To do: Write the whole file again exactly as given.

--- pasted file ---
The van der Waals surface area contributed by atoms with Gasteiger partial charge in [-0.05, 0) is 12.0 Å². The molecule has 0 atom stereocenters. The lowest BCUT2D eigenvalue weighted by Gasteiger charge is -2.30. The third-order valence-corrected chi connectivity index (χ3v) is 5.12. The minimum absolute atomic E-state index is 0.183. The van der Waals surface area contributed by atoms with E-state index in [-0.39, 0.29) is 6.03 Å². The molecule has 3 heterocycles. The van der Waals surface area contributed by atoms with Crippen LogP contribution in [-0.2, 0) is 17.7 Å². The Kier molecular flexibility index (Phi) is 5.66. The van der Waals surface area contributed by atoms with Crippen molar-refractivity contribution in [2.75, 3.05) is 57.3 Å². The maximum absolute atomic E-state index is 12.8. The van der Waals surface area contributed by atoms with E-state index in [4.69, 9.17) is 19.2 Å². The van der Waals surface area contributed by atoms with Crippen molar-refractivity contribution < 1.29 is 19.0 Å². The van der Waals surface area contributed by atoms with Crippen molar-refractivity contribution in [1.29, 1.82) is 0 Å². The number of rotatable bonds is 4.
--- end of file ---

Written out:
The van der Waals surface area contributed by atoms with Gasteiger partial charge in [-0.05, 0) is 12.0 Å². The molecule has 0 atom stereocenters. The lowest BCUT2D eigenvalue weighted by Gasteiger charge is -2.30. The third-order valence-corrected chi connectivity index (χ3v) is 5.12. The minimum absolute atomic E-state index is 0.183. The van der Waals surface area contributed by atoms with E-state index in [-0.39, 0.29) is 6.03 Å². The molecule has 3 heterocycles. The van der Waals surface area contributed by atoms with Crippen LogP contribution in [-0.2, 0) is 17.7 Å². The Kier molecular flexibility index (Phi) is 5.66. The van der Waals surface area contributed by atoms with Crippen molar-refractivity contribution in [2.75, 3.05) is 57.3 Å². The maximum absolute atomic E-state index is 12.8. The van der Waals surface area contributed by atoms with E-state index in [4.69, 9.17) is 19.2 Å². The van der Waals surface area contributed by atoms with Crippen molar-refractivity contribution < 1.29 is 19.0 Å². The van der Waals surface area contributed by atoms with Crippen molar-refractivity contribution in [1.29, 1.82) is 0 Å². The number of rotatable bonds is 4.